“You propel yourself into the arms of god, and christ and all the angels”, remarks folky singer Emmy the Great on “Trellick Tower”. To be honest, it’s not exactly the first lyric that comes to mind when Notting Hill’s famous social housing block is under the spotlight. The colossal monument to Brutalist architecture reigns over the skies of the West London dwelling like an imperial giant.
Trellick Tower is a remarkable building. A decadent of another era – one where it was acceptable to build housing without a consideration of its own functionality. Trellick’s residents live in what can only be described as an urban maze. For one, the defining service tower is no-doubt architecturally interesting, but rather purposeless. Moreover, my last visit saw me trapped at the top of a staircase outside and forced to make a humiliating U-turn back down the stairs. Although this occurrence could easily be construed as part of my own ignorance.
Ernő Goldfinger’s structure would surely be rejected if in the planning stages today – especially from a council perspective. The maintenance, upkeep and security cost more than a fistful of dollars, especially after the 1980s saw it turn into a notorious crime hotspot with multiple rapes and assaults. Meanwhile, from an aesthetic viewpoint, witnessing 100 meters of concrete shoot up from the ground is enough to make anyone nauseous these days. So why praise it?
Well, its ugliness translates into beauty. The Love London Council Housing blog gives a good explanation of the ‘retro cool’ phenomenon. My own personal feelings towards Trellick Tower hark back to my interests and youth. By taking a degree in Modern Eastern European History and Culture, social housing comes as part of the deal, and attachment forms around this. Indeed, on a recent trip to East Berlin, I was one of few in my group who openly admired the formality of such buildings – albeit it from an outsiders’ distance. Saying that, for much of my own existence, I grew up in high-rise council housing. Despite my open disdain for it, I also slightly miss the communality of living in a block with numerous families inside.
At a time when ‘affordable housing’ has quickly become the new slang, and council housing continues its slump into history, Trellick reminds us of the big ideas we had for society in the pre-war period. Such buildings came after a national conversation about what type of country we wanted to live in. The UK chose a welfare society back then – a fact quickly ‘forgotten’ by subsequent Labour and Conservative governments. Ken Loach’s recent documentary The Spirit of ‘45 reminds us of this debate.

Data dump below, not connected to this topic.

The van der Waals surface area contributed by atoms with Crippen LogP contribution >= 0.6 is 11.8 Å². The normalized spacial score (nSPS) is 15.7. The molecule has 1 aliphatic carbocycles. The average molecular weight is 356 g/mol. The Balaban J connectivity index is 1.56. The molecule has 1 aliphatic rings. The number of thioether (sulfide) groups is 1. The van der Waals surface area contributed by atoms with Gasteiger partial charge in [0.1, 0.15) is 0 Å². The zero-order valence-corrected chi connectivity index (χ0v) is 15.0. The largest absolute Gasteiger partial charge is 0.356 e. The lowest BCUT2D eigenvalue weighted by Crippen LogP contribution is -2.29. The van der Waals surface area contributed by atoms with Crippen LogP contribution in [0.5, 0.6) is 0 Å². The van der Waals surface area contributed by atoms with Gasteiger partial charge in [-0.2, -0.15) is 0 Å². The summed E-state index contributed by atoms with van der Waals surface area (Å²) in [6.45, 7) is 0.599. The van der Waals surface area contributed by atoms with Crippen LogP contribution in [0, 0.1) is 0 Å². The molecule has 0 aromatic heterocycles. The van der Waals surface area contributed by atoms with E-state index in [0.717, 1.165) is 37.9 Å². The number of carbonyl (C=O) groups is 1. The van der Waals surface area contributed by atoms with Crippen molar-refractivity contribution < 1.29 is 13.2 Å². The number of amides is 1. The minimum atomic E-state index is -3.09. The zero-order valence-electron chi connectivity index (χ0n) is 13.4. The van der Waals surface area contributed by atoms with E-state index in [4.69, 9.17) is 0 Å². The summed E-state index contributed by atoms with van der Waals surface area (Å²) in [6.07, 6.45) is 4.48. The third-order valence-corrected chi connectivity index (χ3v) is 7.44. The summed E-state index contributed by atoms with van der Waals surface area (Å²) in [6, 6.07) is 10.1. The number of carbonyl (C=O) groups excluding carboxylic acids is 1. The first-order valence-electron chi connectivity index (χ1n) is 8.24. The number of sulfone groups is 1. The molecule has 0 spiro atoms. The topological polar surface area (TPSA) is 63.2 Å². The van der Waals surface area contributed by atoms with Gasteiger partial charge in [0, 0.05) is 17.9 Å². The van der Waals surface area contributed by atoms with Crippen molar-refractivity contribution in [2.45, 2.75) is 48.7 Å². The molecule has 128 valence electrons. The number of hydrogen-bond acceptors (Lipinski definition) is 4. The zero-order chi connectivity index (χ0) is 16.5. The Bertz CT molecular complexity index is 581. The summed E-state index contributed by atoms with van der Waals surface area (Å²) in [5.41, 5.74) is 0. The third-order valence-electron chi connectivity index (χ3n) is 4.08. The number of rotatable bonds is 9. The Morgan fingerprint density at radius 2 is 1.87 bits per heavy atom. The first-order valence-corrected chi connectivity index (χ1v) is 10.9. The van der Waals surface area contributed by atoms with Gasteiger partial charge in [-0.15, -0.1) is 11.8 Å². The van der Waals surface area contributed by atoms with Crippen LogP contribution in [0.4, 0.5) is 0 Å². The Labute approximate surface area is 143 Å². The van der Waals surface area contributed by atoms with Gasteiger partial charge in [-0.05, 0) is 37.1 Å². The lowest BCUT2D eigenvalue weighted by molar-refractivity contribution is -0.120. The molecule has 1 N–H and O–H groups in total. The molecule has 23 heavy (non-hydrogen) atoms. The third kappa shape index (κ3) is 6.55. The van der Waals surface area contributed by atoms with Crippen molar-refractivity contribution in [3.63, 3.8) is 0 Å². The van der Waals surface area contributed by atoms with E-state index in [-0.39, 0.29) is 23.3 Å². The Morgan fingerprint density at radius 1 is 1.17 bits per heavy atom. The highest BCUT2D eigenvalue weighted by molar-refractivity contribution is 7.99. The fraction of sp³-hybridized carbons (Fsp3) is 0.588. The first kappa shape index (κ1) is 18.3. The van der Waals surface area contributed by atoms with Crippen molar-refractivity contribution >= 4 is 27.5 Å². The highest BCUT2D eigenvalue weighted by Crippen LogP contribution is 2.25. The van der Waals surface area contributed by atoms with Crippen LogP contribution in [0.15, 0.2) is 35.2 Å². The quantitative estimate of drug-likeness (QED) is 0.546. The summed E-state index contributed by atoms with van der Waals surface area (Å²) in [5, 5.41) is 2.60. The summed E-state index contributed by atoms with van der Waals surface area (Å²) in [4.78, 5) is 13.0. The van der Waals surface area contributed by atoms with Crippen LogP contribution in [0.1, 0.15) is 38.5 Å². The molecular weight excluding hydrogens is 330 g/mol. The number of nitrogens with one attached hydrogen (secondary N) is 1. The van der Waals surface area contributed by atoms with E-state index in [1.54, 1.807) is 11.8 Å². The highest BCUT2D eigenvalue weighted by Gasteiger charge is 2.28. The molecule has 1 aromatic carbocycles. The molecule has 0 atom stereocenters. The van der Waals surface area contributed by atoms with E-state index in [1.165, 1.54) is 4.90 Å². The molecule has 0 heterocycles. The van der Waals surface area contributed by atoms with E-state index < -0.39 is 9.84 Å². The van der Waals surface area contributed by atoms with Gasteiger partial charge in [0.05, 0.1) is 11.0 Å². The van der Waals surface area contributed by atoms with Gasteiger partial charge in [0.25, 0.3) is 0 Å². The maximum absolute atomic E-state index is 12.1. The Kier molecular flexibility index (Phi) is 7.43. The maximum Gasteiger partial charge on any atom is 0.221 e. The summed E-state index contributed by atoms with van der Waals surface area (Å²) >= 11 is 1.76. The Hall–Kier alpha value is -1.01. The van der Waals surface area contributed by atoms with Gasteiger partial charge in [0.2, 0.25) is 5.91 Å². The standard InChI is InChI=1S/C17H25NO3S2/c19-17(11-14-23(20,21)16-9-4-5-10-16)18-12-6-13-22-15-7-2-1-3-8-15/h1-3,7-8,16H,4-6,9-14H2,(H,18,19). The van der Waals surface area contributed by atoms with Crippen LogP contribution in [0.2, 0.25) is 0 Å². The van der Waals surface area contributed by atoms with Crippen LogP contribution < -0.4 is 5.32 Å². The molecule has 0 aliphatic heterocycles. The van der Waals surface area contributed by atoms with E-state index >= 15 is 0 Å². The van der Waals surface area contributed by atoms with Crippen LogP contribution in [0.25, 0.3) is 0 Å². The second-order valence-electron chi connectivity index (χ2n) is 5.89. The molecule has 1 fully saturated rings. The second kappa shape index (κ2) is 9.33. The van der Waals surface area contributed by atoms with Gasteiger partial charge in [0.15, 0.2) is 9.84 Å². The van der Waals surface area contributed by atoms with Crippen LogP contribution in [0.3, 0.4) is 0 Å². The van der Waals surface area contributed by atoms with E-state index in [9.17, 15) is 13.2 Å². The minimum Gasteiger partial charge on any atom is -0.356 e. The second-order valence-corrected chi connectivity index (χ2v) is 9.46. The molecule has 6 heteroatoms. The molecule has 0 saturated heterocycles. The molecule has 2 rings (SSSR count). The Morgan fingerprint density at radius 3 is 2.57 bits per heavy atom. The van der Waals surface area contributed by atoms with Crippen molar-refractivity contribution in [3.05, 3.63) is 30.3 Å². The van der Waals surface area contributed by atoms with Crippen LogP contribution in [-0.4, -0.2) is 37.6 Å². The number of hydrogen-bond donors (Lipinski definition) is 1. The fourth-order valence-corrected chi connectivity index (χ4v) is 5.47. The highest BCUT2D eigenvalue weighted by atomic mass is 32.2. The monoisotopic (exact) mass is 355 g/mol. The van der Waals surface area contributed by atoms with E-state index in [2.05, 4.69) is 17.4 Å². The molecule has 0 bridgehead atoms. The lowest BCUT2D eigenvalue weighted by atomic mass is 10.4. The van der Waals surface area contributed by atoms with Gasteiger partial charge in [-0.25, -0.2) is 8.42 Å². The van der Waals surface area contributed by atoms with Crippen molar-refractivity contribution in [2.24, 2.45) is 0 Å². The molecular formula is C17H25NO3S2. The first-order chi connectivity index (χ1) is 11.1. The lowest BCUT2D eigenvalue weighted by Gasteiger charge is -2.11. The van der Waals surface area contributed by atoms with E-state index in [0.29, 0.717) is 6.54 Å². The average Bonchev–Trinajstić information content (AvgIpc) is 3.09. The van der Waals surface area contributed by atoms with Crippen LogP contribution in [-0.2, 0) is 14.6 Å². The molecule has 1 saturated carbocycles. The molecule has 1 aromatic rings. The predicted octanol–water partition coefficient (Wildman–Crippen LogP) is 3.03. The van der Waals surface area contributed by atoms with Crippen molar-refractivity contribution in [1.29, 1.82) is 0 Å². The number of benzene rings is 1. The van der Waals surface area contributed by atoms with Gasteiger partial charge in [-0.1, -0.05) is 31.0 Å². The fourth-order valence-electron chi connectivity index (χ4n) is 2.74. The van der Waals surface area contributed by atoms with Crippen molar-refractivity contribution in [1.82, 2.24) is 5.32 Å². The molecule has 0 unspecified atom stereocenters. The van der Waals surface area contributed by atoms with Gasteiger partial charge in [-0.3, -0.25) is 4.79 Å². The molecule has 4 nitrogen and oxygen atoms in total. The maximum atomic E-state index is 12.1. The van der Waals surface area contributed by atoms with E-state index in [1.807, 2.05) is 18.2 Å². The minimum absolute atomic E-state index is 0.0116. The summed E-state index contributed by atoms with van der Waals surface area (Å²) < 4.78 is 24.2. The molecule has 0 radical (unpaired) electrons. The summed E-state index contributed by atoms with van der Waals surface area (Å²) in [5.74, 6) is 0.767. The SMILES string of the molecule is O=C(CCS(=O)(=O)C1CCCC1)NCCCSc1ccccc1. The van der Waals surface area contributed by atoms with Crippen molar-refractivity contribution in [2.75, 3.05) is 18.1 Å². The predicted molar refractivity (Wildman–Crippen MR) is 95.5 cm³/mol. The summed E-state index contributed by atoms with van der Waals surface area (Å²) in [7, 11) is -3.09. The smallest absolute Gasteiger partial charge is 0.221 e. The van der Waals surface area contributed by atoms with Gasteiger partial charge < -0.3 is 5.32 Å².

But to return to where we began. Emmy the Great’s track “Trellick Tower”, apart from being an all-round joy, understands the brilliance of this beast in the same way as me. Recognising the tower’s soul and purpose, her song harnesses the building as a reference for the theme of lost love, ambition and heartache in a bare and stripped back manner.
It’s attempt to make sense of things which have past can be taken as a socio-political message as much as a romantic one; “Can I spend my life trying to climb you?” The residents of the tower have historically been immigrants, descendants of immigrants, and poor – despite the recent supposed influx of hipsters. The opportunities of scaling to the top of the tower for them is – for the most part – purely literal rather than metaphorical. Yet in this instance, that’s not for the best.
“Trellick Tower” yields from Emmy the Great’s 2011 album Virtue. Also take note of her short film for “God of Loneliness”, featuring an always delightful Isy Suttie and the tower in an integral role. Imagine that lift actually not working!
I can only urge everyone and anyone to visit Trellick Tower if you get the chance. I guarantee it’ll put your life in perspective.